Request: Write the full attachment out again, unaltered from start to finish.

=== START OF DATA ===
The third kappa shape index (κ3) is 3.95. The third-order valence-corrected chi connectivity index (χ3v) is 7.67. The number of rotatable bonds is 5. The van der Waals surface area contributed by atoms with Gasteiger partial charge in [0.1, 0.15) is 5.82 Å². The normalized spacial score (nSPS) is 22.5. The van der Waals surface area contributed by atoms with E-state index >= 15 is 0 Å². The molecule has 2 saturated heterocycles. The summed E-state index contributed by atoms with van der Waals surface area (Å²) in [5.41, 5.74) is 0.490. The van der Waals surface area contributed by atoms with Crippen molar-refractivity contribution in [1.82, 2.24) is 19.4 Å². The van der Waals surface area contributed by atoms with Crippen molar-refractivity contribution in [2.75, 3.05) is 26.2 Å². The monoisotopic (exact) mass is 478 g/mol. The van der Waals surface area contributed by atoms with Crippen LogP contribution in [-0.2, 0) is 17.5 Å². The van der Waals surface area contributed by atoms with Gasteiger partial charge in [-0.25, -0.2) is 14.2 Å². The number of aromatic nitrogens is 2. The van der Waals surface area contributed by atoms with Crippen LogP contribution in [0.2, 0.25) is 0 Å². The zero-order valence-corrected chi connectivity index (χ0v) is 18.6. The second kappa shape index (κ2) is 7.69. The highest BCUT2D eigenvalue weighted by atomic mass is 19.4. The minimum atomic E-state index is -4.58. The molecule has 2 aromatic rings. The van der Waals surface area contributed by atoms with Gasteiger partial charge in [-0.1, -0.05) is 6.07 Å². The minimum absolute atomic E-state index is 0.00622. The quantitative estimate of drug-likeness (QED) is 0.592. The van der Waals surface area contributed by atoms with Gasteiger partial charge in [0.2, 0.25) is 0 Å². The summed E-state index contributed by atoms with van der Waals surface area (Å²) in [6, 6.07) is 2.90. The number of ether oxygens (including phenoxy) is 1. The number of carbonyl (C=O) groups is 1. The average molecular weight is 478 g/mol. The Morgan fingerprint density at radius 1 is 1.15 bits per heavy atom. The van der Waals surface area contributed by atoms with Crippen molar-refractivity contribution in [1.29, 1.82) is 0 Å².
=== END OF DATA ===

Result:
The third kappa shape index (κ3) is 3.95. The third-order valence-corrected chi connectivity index (χ3v) is 7.67. The number of rotatable bonds is 5. The van der Waals surface area contributed by atoms with Gasteiger partial charge in [0.1, 0.15) is 5.82 Å². The normalized spacial score (nSPS) is 22.5. The van der Waals surface area contributed by atoms with E-state index >= 15 is 0 Å². The molecule has 2 saturated heterocycles. The summed E-state index contributed by atoms with van der Waals surface area (Å²) in [5.41, 5.74) is 0.490. The van der Waals surface area contributed by atoms with Crippen molar-refractivity contribution in [1.82, 2.24) is 19.4 Å². The van der Waals surface area contributed by atoms with Crippen molar-refractivity contribution in [2.75, 3.05) is 26.2 Å². The monoisotopic (exact) mass is 478 g/mol. The van der Waals surface area contributed by atoms with Crippen LogP contribution in [-0.2, 0) is 17.5 Å². The van der Waals surface area contributed by atoms with Gasteiger partial charge in [-0.25, -0.2) is 14.2 Å². The number of aromatic nitrogens is 2. The van der Waals surface area contributed by atoms with Crippen LogP contribution in [0.2, 0.25) is 0 Å². The zero-order valence-corrected chi connectivity index (χ0v) is 18.6. The second kappa shape index (κ2) is 7.69. The highest BCUT2D eigenvalue weighted by atomic mass is 19.4. The minimum atomic E-state index is -4.58. The molecule has 2 aromatic rings. The van der Waals surface area contributed by atoms with Gasteiger partial charge in [-0.1, -0.05) is 6.07 Å². The minimum absolute atomic E-state index is 0.00622. The quantitative estimate of drug-likeness (QED) is 0.592. The van der Waals surface area contributed by atoms with Gasteiger partial charge in [0.2, 0.25) is 0 Å². The summed E-state index contributed by atoms with van der Waals surface area (Å²) in [6, 6.07) is 2.90. The number of ether oxygens (including phenoxy) is 1. The number of carbonyl (C=O) groups is 1. The average molecular weight is 478 g/mol. The Morgan fingerprint density at radius 1 is 1.15 bits per heavy atom. The van der Waals surface area contributed by atoms with Crippen molar-refractivity contribution in [1.29, 1.82) is 0 Å².